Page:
The constant vapor pressure (boiling temperature) above the two-phase region of certain partially miscible mixtures is usually larger (smaller) than the vapor pressure (boiling temperature) at any other liquid-phase composition in the homogeneous region. In this case, the vapor-phase composition is inside the miscibility gap. Mixtures of this type are called heteroazeotropic mixtures, or simply heteroazeotropes. (Figure 1, Type II), as opposed to the other types of azeotropes, called homoazeotropes.

Only in a few cases partially miscible mixtures present a positive or negative azeotropic point in the single-phase region, outside the miscibility gap, similar to the azeotropic points of homogeneous mixtures (Figure 1, Types IV and VI).

A few binary mixtures, for example the system perfluorobenzene + benzene, may present two azeotropic points at constant temperature (pressure), a positive and a negative one. They are called double azeotropic mixtures, or simply double azeotropes. (Figure 1, Type V).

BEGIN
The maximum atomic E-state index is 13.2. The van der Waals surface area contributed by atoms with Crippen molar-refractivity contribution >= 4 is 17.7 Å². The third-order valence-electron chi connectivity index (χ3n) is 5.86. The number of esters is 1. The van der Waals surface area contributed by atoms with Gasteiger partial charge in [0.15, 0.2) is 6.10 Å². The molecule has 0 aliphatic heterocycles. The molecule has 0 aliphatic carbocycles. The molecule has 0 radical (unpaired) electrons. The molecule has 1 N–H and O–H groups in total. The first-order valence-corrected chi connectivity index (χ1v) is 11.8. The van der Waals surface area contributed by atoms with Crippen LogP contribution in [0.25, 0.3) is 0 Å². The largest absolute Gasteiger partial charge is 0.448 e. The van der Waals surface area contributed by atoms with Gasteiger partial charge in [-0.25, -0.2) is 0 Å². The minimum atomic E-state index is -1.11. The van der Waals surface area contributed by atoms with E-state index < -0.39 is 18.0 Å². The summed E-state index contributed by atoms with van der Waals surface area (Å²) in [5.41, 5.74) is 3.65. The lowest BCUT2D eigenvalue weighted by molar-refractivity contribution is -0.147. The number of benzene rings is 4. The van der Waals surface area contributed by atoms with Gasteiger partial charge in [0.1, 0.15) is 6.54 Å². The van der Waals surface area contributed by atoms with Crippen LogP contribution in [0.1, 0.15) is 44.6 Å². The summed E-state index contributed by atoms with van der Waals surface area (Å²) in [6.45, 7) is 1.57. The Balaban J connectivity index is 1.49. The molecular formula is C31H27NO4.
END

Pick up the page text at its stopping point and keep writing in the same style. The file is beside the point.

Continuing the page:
The knowledge of the occurrence of azeotropic points in binary and higher systems is of special importance for the design of distillation processes. The number of theoretical stages of a distillation column required for the separation depends on the separation factor α12, i.e., the ratio of the Ki -factors (Ki = yi/xi ) of the components i (i = 1, 2). The required separation factor can be calculated with the following simplified relation (Ref. 1)

α12 = K1/K2 = (y1/x1)/(y2/x2) = (γ1P1s)/(γ2P2s)      (1)

where γi is the activity coefficient of component i in the liquid phase and Pis is the vapor pressure of the pure component i.

In distillation processes, only the difference between the separation factor and unity (α12 – 1) can be exploited for the separation. If the separation factor is close to unity, a large number of theoretical stages is required for the separation. If the binary system to be separated shows an azeotropic point (α12 = 1), the separation is impossible by ordinary distillation, even with an infinitely large number of stages.